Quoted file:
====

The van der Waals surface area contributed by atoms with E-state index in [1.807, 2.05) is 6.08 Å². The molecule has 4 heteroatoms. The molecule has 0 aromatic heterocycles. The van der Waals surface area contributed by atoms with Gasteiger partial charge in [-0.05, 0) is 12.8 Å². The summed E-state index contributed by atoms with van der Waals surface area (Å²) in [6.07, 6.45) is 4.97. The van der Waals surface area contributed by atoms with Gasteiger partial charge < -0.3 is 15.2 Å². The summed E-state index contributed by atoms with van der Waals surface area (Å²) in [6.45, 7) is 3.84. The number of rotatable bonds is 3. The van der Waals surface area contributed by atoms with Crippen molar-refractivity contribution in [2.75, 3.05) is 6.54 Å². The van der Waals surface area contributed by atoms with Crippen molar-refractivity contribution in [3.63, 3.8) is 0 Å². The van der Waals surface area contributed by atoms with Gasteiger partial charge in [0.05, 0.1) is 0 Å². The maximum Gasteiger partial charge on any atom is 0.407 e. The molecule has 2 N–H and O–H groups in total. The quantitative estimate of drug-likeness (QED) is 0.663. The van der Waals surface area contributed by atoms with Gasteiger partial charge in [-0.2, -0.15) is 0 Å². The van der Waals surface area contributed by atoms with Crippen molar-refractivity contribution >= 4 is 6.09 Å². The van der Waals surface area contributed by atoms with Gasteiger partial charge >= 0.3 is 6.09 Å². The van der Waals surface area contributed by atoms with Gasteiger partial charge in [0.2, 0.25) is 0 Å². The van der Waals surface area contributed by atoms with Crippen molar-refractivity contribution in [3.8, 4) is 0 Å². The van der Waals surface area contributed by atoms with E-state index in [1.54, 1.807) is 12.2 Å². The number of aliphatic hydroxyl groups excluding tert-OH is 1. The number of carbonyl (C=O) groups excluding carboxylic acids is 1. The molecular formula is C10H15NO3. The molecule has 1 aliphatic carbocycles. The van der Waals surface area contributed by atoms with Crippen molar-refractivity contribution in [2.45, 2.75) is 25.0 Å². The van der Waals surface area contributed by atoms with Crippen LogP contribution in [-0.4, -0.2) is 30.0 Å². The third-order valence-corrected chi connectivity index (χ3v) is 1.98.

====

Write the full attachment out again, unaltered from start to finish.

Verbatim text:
The van der Waals surface area contributed by atoms with E-state index in [1.807, 2.05) is 6.08 Å². The molecule has 4 heteroatoms. The molecule has 0 aromatic heterocycles. The van der Waals surface area contributed by atoms with Gasteiger partial charge in [-0.05, 0) is 12.8 Å². The summed E-state index contributed by atoms with van der Waals surface area (Å²) in [6.07, 6.45) is 4.97. The van der Waals surface area contributed by atoms with Gasteiger partial charge < -0.3 is 15.2 Å². The summed E-state index contributed by atoms with van der Waals surface area (Å²) in [6.45, 7) is 3.84. The number of rotatable bonds is 3. The van der Waals surface area contributed by atoms with Crippen molar-refractivity contribution in [2.75, 3.05) is 6.54 Å². The van der Waals surface area contributed by atoms with Crippen molar-refractivity contribution in [3.63, 3.8) is 0 Å². The van der Waals surface area contributed by atoms with Gasteiger partial charge in [0.05, 0.1) is 0 Å². The maximum Gasteiger partial charge on any atom is 0.407 e. The molecule has 2 N–H and O–H groups in total. The quantitative estimate of drug-likeness (QED) is 0.663. The van der Waals surface area contributed by atoms with Gasteiger partial charge in [-0.2, -0.15) is 0 Å². The van der Waals surface area contributed by atoms with Crippen molar-refractivity contribution >= 4 is 6.09 Å². The van der Waals surface area contributed by atoms with Gasteiger partial charge >= 0.3 is 6.09 Å². The van der Waals surface area contributed by atoms with Gasteiger partial charge in [0.2, 0.25) is 0 Å². The van der Waals surface area contributed by atoms with Crippen molar-refractivity contribution in [3.8, 4) is 0 Å². The van der Waals surface area contributed by atoms with E-state index in [1.54, 1.807) is 12.2 Å². The number of aliphatic hydroxyl groups excluding tert-OH is 1. The number of carbonyl (C=O) groups excluding carboxylic acids is 1. The molecular formula is C10H15NO3. The molecule has 1 aliphatic carbocycles. The van der Waals surface area contributed by atoms with Crippen molar-refractivity contribution in [2.45, 2.75) is 25.0 Å². The van der Waals surface area contributed by atoms with Crippen LogP contribution in [-0.4, -0.2) is 30.0 Å². The third-order valence-corrected chi connectivity index (χ3v) is 1.98.